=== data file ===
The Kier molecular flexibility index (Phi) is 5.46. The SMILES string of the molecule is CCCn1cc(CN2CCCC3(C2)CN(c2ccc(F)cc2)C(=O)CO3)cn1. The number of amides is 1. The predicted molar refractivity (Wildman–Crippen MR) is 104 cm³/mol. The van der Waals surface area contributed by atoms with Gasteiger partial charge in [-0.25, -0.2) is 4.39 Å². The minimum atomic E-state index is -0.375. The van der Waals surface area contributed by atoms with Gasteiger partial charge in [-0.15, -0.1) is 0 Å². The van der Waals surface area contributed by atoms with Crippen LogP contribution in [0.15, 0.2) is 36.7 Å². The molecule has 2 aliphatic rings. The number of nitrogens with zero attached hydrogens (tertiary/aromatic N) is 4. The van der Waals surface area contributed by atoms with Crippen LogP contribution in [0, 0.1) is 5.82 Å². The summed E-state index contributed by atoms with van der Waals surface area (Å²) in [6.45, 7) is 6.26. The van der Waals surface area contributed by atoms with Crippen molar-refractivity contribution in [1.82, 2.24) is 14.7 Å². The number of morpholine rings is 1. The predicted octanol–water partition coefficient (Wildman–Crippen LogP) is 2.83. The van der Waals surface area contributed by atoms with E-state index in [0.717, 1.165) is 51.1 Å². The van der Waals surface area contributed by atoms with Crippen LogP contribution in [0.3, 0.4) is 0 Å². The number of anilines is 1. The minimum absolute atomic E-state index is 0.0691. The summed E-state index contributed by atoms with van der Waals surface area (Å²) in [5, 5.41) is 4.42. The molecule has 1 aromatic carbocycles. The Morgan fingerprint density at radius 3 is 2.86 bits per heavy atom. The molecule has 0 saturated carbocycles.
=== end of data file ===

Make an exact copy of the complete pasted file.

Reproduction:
The Kier molecular flexibility index (Phi) is 5.46. The SMILES string of the molecule is CCCn1cc(CN2CCCC3(C2)CN(c2ccc(F)cc2)C(=O)CO3)cn1. The number of amides is 1. The predicted molar refractivity (Wildman–Crippen MR) is 104 cm³/mol. The van der Waals surface area contributed by atoms with Gasteiger partial charge in [-0.25, -0.2) is 4.39 Å². The minimum atomic E-state index is -0.375. The van der Waals surface area contributed by atoms with Gasteiger partial charge in [-0.15, -0.1) is 0 Å². The van der Waals surface area contributed by atoms with Crippen LogP contribution in [0.15, 0.2) is 36.7 Å². The molecule has 2 aliphatic rings. The number of nitrogens with zero attached hydrogens (tertiary/aromatic N) is 4. The van der Waals surface area contributed by atoms with Crippen LogP contribution in [0, 0.1) is 5.82 Å². The summed E-state index contributed by atoms with van der Waals surface area (Å²) in [6.45, 7) is 6.26. The van der Waals surface area contributed by atoms with Crippen molar-refractivity contribution in [1.82, 2.24) is 14.7 Å². The number of morpholine rings is 1. The predicted octanol–water partition coefficient (Wildman–Crippen LogP) is 2.83. The van der Waals surface area contributed by atoms with E-state index in [0.717, 1.165) is 51.1 Å². The van der Waals surface area contributed by atoms with Crippen LogP contribution in [0.3, 0.4) is 0 Å². The number of anilines is 1. The minimum absolute atomic E-state index is 0.0691. The summed E-state index contributed by atoms with van der Waals surface area (Å²) in [5, 5.41) is 4.42. The molecule has 1 aromatic carbocycles. The Morgan fingerprint density at radius 3 is 2.86 bits per heavy atom. The molecule has 0 saturated carbocycles.